For this, his third teaching adventure with OLLI, he’ll deliver a lecture titled “Silence as a Hallucinogen.”
“The original meaning of the word ‘hallucinate’ was simply ‘to wander inside your mind,'” he explains. “If you shut out sensory stimuli from the outside world, and the brain and mind are free to go inward, wherever that takes us, interesting things can be discovered there — most of which have not even been broached yet by Western science.”
Edginess and bliss
At the course kickoff, students get a cinematic perspective from PFA video curator Steve Seid, who put together the Sounds of Silence program.
“It’s impossible to talk about silence without talking about sound,” he tells the class. The jukebox outside, he notes, captures one type of silence — commemorative silence — but there are many others. He ticks off a few: authoritarian, when we’re ordered to keep silent; the silence of resistance, when the refusal to speak is a statement of nonparticipation, or an exercise of one’s legal right; prosodic silence, the pauses between words. The list goes on.
Similarly, he suggests, it’s impossible to consider the musical composition that inspired the exhibition and class — Cage’s 4’33”, four minutes and 33 seconds during which, at its 1952 premiere, the pianist marked its three movements by simply raising and lowering the lid on the keyboard — without recognizing how sound informed the experience. The performance took place in a barnlike theater in Woodstock, N.Y., on a windy, rainy day, and noise from the surrounding environment — as well as coughing and rustling from the audience itself — filled the void from the stage.
“Cage realized you, as an object, are generating sound,” Seid says.
While some in the Woodstock audience appreciated the piece, many did not.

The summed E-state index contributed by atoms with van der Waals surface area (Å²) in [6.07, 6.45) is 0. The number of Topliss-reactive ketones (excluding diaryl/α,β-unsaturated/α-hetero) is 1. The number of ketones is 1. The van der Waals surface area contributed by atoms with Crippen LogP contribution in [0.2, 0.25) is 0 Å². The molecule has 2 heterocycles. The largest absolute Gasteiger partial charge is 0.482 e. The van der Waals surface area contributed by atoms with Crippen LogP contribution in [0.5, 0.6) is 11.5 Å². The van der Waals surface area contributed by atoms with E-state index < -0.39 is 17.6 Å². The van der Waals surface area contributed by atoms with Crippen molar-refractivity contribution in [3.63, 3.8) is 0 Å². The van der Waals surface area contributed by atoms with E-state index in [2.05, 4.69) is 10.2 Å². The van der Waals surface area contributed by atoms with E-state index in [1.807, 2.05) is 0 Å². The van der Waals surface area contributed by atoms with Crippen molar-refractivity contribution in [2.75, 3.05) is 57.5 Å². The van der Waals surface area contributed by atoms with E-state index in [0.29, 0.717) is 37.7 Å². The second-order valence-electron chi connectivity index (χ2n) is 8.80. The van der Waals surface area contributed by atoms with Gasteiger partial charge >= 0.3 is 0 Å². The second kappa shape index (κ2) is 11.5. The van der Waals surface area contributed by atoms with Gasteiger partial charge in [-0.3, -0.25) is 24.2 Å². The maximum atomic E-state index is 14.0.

“Some of the audience got really upset. They didn’t like sitting there for four and a half minutes without anything happening,” recounts Presti. “There’s the sensory silence of what he was doing, or not doing. And then there’s all their mental noise, or craziness, or chaos, or whatever was making them angry. If it was only silence, they wouldn’t be angry. They’d be in a state of holistic bliss, or something like that. So it’s all relative.”
Even so, Presti knows that looking inward can take one to unexpected, potentially worrisome places. “Silence is definitely edgy,” he says. “Darkness is edgy.”
And even as he plans to lead a calming, meditative exercise at each class session, he wants students to explore the “edgy” side of silence, too, allowing themselves to hear the sounds that are usually blocked out by the noise of the outside world.
“In the best case, every lecture would shake people up a little bit,” he says. “It would open up some new territory, and provide some new ways of looking at the world.”
Hoffman, too, views the course as a sort of exploration, for herself and OLLI as much as the lecturers and students. “This is experiential learning,” she says. “For us it’s an experiment.”
In that spirit, she’s making the course into a kind of research project, and plans to compare students’ ideas about silence before and after they’ve attended the classes.
“We’ll see, in the end, what’s happened in-between,” she says. “Are they now going to be more self-conscious about the silence that they need? Did the silence help heighten their other senses? And if so, how? Was it a creative, fertile period for them?
“I’d love to hear people say that they’re dreaming more, or something like that,” she adds, laughing. “I mean, wouldn’t that be a great course evaluation?”